Liverpool Horror Club’s Tetsuo: The Iron Man screening is part of this year’s Scalarama which is held across the United Kingdom during the entire month of September. This year’s theme is Identity.
“Serve the public trust, protect the innocent, uphold the law.” Recreate your favorite scenes from the original RoboCop movie with the debut wave of Super7 3.75-inch ReAction Figures!
“Dead or alive you’re coming with me!”
Warm, young bodies will feed Gutter Garbs hunger, and hot, fresh blood their awful thirst! Gutter Garbs have released collections for William Crain’s 1972 blaxploitation classic Blacula, and James Cameron’s nightmare that won’t end, 1984’s The Terminator.
“Rising from the echoing corridors of Hell, an awesome being of the supernatural – with satanic power of sheer dread.”
It’s a truth universally acknowledged that The Matrix is a great science-fiction movie, but there is more to it than that. For its 20th anniversary I’m going to take a look at all the elements that made The Wachowski’s movie such a cinematic milestone and how it raised the bar for all subsequent genre movies. When The Matrix was released in 1999 it opened up new vistas of imagination in screen science-fiction – a domain of cyber existence that no film had yet explored. It was a sci-fi movie that changed the genre. It was, in fact, a movie that changed film-making in general.
The fight for the future begins.”
Class of 1999 is a spiritual successor to Mark L. Lester’s Class of 1984; a tale of revenge that depicted an increasingly violent gang clashing with the music teacher of a troubled inner-city high school. The tagline for Class of 1984 – “Look at us. We are the future. You can’t stop us. Don’t even try.” – was derived from a comment made in the film by the leader of the gang, Peter Stegman (played by director Timothy Van Patten): “I am the future!”
But that was 1984. The year is now 1999…
“The ultimate teaching machine… out of control.”
Cavity Colors fights back with a collection of officially licensed Terminator 2 merchandise 💀 – featuring a wide array of exclusive apparel designed by Devon Whitehead, and five killer new enamel pins designed by Matt Skiff.
“The Survivors of the nuclear fire called the war Judgment Day. They lived only to face a new nightmare: the war against machines.”
“You must learn to be faster than any punch or kick, that way won’t get hit.” Comet TV, Charge! and Attack from Planet B are delivering a pulse-pounding cyber-slam, to give one randomly chosen person the offensive maneuvers to win awesome movie merchandise. “Action has a new hero.”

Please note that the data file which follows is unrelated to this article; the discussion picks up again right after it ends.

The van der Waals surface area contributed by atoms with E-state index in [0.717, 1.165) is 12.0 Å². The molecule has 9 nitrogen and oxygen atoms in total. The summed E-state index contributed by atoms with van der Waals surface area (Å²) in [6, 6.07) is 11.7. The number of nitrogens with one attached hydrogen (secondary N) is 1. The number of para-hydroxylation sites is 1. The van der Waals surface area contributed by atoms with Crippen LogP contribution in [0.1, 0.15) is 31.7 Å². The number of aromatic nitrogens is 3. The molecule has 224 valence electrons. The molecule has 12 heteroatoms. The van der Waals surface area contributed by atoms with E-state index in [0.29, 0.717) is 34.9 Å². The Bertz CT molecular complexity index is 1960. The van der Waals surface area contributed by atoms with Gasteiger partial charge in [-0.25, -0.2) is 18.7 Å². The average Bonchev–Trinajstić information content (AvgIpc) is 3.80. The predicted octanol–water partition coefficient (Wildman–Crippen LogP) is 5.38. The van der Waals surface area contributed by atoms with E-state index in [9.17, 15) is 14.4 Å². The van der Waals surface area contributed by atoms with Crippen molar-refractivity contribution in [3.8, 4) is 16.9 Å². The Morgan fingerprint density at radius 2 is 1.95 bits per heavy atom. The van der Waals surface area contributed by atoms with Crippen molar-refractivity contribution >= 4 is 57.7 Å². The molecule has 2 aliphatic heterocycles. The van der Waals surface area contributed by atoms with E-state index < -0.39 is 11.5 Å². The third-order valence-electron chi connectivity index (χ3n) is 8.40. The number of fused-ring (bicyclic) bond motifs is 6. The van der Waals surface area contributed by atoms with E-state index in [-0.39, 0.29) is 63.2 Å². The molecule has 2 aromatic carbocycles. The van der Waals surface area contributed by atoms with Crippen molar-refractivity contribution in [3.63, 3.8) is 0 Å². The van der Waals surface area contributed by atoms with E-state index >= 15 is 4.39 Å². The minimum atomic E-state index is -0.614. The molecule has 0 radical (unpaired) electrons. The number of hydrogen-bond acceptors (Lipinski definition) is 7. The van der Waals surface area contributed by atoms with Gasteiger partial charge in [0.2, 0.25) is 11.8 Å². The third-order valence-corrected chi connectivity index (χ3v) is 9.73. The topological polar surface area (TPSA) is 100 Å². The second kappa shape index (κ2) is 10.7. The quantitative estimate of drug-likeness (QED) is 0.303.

Competition ends Tuesday, April 3rd 2018
This December, Gregory Suicide was released via Dark Horse Books to both brick and mortar, and online comic book stores everywhere. I have my copy, and I suggest you do the same. The hardcover graphic novel is written by Eric Grissom, with artwork by Will Perkins.
“[Gregory Suicide] deals with what it means to be flawed and the wonderful humanity in that, all while tackling our disposable society.”
In 1992 Albert Pyun directed his 14th feature length film since debuting in 1982 with the sword & sorcery fantasy, The Sword and the Sorcerer. At the time of writing this review, Pyun has directed over 50 movies, so to say that Pyun, as a director, was (and still is) prolific is an understatement… He is a fucking machine!
From the moment the title appears, until the end-credits roll, Nemesis is a sequence of non-stop, over-the-top action set pieces woven together by a myriad of influences.
“In the future… it pays to be more than human.”
Japanese anime has become a global worldwide culture for many reasons. Becoming popular in Japan after the second world war, anime provided an alternative format for storytelling. The common misconception in the west is that animation is primarily aimed towards the children, but this is not the case in Japan.
“For most Japanese consumers of anime, their culture is no longer a purely Japanese one (and indeed it probably hasn’t been for over a century and a half). At least in terms of entertainment, they are as equally interested by Western cultural influences as they are by specifically Japanese ones.”
Battle Royale (2000): Enforcing the terms of the new ‘Battle Royale Act’ one class of ninth-grade students is selected annually by lottery and relocated to an isolated island, fitted with explosive collars, given random weapons and forced to participate in a 3-day survival competition in which the last student left alive is the winner.
“There’s a way out of this game. Kill yourselves together…here…now. If you can’t do that, then don’t trust anyone… just run.”
When a new era of Asian horror films entered mainstream Western cinema with Hideo Nakata’s ‘The Ring’, Asian horror movies were soon perceived to be chasing Hollywood’s more hackneyed horror efforts into the shadows.